(a) TB diagnosis in cattle
It is important to address the area of TB diagnostics in this review as it has major implications for the design of any genetic epidemiology study tasked with determining the heritability of TB susceptibility and the individual loci contributing to this phenotype. The identification of the TB-susceptible (case) or TB-resistant (control) phenotypes will include information derived from the diagnostic test itself, along with other co-variables.
In countries implementing BTB eradication programmes, routine screening of herds to detect the presence of animals exposed to M. bovis is based on intradermal tuberculin testing. A positive test is generally followed by animal movement restrictions and compulsory slaughter of test-positive animals in an attempt to remove the disease from the herd. Intradermal skin testing uses the antigenic PPD mixture, known as tuberculin, from heat-killed bacteria (Waddington 2004). PPD was initially isolated and purified by Robert Koch. Bovine PPD (PPD-B), prepared from M. bovis, has become the frontline diagnostic reagent in the eradication of TB. The PPD-B test is an in vivo assay and consists of intra-dermal inoculation of tuberculin; results are then assessed by the degree of delayed-type hypersensitivity (DTH) response observed. DTH is the cellular acquired immune response to specific antigens resulting in an inflammatory response that causes swelling of the skin at the site of inoculation.
Mycobacterium bovis PPD is known to contain antigenic components that are shared by many other mycobacteria (Andersen et al. 2000), including members of the M. avium intracellulare complex (Biet et al. 2005) that are commonly found in the environment, often confounding interpretation of diagnostic tests (Pollock et al. 2001a). This lack of specificity has been addressed in the UK and Ireland by making the tuberculin skin test comparative. By inoculating with both PPD-B and PPD from M. avium (PPD-A), practitioners can determine difference in DTH response and make an informed judgement on whether the animal is infected by M. bovis or sensitized to environmental mycobacteria.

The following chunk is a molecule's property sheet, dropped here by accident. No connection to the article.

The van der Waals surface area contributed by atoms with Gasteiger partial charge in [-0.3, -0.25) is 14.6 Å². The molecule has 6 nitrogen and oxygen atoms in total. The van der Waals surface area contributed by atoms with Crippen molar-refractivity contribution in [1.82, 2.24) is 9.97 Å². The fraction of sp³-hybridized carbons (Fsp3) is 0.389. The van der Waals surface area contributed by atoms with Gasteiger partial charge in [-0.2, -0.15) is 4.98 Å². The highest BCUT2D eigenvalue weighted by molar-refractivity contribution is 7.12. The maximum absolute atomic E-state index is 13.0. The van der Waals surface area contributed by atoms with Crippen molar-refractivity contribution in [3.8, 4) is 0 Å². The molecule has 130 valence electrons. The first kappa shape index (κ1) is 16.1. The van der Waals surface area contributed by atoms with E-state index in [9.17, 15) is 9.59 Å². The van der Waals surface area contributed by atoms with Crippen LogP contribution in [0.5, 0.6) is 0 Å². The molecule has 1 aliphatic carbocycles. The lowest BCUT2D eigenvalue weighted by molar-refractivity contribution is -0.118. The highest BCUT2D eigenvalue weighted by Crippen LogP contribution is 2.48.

Sensitivity of the test has been shown to be variable with median values of 80 per cent (de la Rua-Domenech et al. 2006). Some animals do not respond to the skin test, despite presenting physical signs of TB infection such as lesions post-mortem (Doherty & Cassidy 2002). Consequently, post-slaughter inspection of carcasses and culturing of mycobacteria from tissue are also important measures for confirming field diagnosis. Conversely, many animals are positive to the skin test, but lesions are not visible at slaughter (Doherty & Cassidy 2002).
The American Thoracic Society (2000), Young et al. (2009) and Barry et al. (2009) broadly agree that, when combined with pathology and bacterial culture data, both positive and negative responses to a TB diagnostic skin test in humans can be indicative of a spectrum of phenotypes. These are:
— pathogen-exposed individuals with negative skin test and no evidence of pathology or bacterial culture. These individuals are the most resistant to TB having eliminated the pathogen via the innate immune response as evidenced by their lack of DTH.